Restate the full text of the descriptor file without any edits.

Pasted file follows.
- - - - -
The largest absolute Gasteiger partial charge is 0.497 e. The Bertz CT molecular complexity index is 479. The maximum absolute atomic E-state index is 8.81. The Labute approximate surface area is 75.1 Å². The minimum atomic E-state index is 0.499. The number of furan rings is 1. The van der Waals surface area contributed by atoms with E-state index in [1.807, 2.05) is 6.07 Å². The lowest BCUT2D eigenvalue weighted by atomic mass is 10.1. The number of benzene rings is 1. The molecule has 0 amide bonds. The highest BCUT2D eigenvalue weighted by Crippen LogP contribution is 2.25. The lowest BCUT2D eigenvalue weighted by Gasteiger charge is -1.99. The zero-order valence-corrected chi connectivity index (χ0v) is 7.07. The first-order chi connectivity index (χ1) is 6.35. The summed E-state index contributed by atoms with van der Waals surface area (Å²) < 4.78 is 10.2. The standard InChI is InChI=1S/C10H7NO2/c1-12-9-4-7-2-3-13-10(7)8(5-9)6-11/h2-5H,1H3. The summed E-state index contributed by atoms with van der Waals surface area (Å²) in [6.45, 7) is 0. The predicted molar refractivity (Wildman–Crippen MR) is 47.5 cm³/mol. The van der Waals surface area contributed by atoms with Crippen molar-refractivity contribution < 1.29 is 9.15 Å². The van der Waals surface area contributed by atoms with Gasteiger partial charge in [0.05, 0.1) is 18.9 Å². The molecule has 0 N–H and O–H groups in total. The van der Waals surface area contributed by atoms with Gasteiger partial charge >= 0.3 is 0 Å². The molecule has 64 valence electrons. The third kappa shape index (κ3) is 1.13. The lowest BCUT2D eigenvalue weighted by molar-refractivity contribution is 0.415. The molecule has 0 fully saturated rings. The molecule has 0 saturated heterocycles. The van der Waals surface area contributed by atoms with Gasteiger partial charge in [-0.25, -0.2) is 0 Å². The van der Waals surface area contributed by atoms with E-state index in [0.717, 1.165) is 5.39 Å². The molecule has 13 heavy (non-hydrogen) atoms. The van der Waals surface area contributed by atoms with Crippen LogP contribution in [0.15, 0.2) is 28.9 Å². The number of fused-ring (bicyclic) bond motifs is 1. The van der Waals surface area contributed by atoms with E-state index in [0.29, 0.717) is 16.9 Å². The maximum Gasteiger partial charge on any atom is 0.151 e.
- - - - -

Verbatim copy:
The largest absolute Gasteiger partial charge is 0.497 e. The Bertz CT molecular complexity index is 479. The maximum absolute atomic E-state index is 8.81. The Labute approximate surface area is 75.1 Å². The minimum atomic E-state index is 0.499. The number of furan rings is 1. The van der Waals surface area contributed by atoms with E-state index in [1.807, 2.05) is 6.07 Å². The lowest BCUT2D eigenvalue weighted by atomic mass is 10.1. The number of benzene rings is 1. The molecule has 0 amide bonds. The highest BCUT2D eigenvalue weighted by Crippen LogP contribution is 2.25. The lowest BCUT2D eigenvalue weighted by Gasteiger charge is -1.99. The zero-order valence-corrected chi connectivity index (χ0v) is 7.07. The first-order chi connectivity index (χ1) is 6.35. The summed E-state index contributed by atoms with van der Waals surface area (Å²) < 4.78 is 10.2. The standard InChI is InChI=1S/C10H7NO2/c1-12-9-4-7-2-3-13-10(7)8(5-9)6-11/h2-5H,1H3. The summed E-state index contributed by atoms with van der Waals surface area (Å²) in [6.45, 7) is 0. The predicted molar refractivity (Wildman–Crippen MR) is 47.5 cm³/mol. The van der Waals surface area contributed by atoms with Crippen molar-refractivity contribution < 1.29 is 9.15 Å². The van der Waals surface area contributed by atoms with Gasteiger partial charge in [0.05, 0.1) is 18.9 Å². The molecule has 0 N–H and O–H groups in total. The van der Waals surface area contributed by atoms with Gasteiger partial charge >= 0.3 is 0 Å². The molecule has 64 valence electrons. The third kappa shape index (κ3) is 1.13. The lowest BCUT2D eigenvalue weighted by molar-refractivity contribution is 0.415. The molecule has 0 fully saturated rings. The molecule has 0 saturated heterocycles. The van der Waals surface area contributed by atoms with Gasteiger partial charge in [-0.25, -0.2) is 0 Å². The van der Waals surface area contributed by atoms with E-state index in [0.717, 1.165) is 5.39 Å². The molecule has 13 heavy (non-hydrogen) atoms. The van der Waals surface area contributed by atoms with Crippen LogP contribution in [0.15, 0.2) is 28.9 Å². The number of fused-ring (bicyclic) bond motifs is 1. The van der Waals surface area contributed by atoms with E-state index in [0.29, 0.717) is 16.9 Å². The maximum Gasteiger partial charge on any atom is 0.151 e.